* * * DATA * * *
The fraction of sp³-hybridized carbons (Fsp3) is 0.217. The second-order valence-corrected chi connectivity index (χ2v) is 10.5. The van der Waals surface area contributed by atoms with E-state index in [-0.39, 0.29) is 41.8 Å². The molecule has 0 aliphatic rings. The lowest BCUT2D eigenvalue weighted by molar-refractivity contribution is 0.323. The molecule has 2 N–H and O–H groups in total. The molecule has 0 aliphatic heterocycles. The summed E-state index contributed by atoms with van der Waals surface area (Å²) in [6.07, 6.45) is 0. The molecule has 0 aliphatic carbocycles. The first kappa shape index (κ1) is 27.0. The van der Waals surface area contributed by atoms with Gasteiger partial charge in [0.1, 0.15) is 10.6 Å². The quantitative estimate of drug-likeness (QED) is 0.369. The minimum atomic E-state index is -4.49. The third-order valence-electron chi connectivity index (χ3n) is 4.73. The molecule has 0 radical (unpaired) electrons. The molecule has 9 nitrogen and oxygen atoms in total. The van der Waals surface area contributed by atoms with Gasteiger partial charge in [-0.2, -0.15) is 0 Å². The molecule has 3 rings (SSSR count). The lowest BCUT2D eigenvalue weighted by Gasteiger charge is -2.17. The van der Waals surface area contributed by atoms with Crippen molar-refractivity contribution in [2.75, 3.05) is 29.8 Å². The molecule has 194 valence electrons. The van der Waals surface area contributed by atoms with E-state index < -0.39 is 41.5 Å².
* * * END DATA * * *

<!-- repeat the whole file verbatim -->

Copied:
The fraction of sp³-hybridized carbons (Fsp3) is 0.217. The second-order valence-corrected chi connectivity index (χ2v) is 10.5. The van der Waals surface area contributed by atoms with E-state index in [-0.39, 0.29) is 41.8 Å². The molecule has 0 aliphatic rings. The lowest BCUT2D eigenvalue weighted by molar-refractivity contribution is 0.323. The molecule has 2 N–H and O–H groups in total. The molecule has 0 aliphatic heterocycles. The summed E-state index contributed by atoms with van der Waals surface area (Å²) in [6.07, 6.45) is 0. The molecule has 0 aliphatic carbocycles. The first kappa shape index (κ1) is 27.0. The van der Waals surface area contributed by atoms with Gasteiger partial charge in [0.1, 0.15) is 10.6 Å². The quantitative estimate of drug-likeness (QED) is 0.369. The minimum atomic E-state index is -4.49. The third-order valence-electron chi connectivity index (χ3n) is 4.73. The molecule has 0 radical (unpaired) electrons. The molecule has 9 nitrogen and oxygen atoms in total. The van der Waals surface area contributed by atoms with Gasteiger partial charge in [-0.2, -0.15) is 0 Å². The molecule has 3 rings (SSSR count). The lowest BCUT2D eigenvalue weighted by Gasteiger charge is -2.17. The van der Waals surface area contributed by atoms with Crippen molar-refractivity contribution in [2.75, 3.05) is 29.8 Å². The molecule has 194 valence electrons. The van der Waals surface area contributed by atoms with E-state index < -0.39 is 41.5 Å².